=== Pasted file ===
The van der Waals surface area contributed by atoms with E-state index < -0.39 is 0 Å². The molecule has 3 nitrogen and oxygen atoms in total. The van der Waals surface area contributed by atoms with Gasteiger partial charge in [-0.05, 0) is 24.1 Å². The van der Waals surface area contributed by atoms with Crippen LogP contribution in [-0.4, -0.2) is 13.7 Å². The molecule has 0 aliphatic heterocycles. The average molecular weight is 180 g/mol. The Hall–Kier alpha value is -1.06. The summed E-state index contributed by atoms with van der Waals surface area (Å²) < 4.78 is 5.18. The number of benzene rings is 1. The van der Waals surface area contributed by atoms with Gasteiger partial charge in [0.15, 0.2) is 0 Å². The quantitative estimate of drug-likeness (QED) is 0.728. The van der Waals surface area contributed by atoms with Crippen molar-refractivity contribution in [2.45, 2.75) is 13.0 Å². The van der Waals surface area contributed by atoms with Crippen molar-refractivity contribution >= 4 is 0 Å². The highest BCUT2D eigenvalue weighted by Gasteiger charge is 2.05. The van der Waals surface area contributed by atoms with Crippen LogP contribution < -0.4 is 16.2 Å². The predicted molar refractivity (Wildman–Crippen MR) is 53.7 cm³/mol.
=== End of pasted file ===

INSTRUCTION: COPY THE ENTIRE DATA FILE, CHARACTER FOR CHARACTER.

The van der Waals surface area contributed by atoms with E-state index < -0.39 is 0 Å². The molecule has 3 nitrogen and oxygen atoms in total. The van der Waals surface area contributed by atoms with Gasteiger partial charge in [-0.05, 0) is 24.1 Å². The van der Waals surface area contributed by atoms with Crippen LogP contribution in [-0.4, -0.2) is 13.7 Å². The molecule has 0 aliphatic heterocycles. The average molecular weight is 180 g/mol. The Hall–Kier alpha value is -1.06. The summed E-state index contributed by atoms with van der Waals surface area (Å²) < 4.78 is 5.18. The number of benzene rings is 1. The van der Waals surface area contributed by atoms with Gasteiger partial charge in [0.15, 0.2) is 0 Å². The quantitative estimate of drug-likeness (QED) is 0.728. The van der Waals surface area contributed by atoms with Crippen molar-refractivity contribution in [2.45, 2.75) is 13.0 Å². The van der Waals surface area contributed by atoms with Crippen molar-refractivity contribution >= 4 is 0 Å². The highest BCUT2D eigenvalue weighted by Gasteiger charge is 2.05. The van der Waals surface area contributed by atoms with Crippen LogP contribution < -0.4 is 16.2 Å². The predicted molar refractivity (Wildman–Crippen MR) is 53.7 cm³/mol.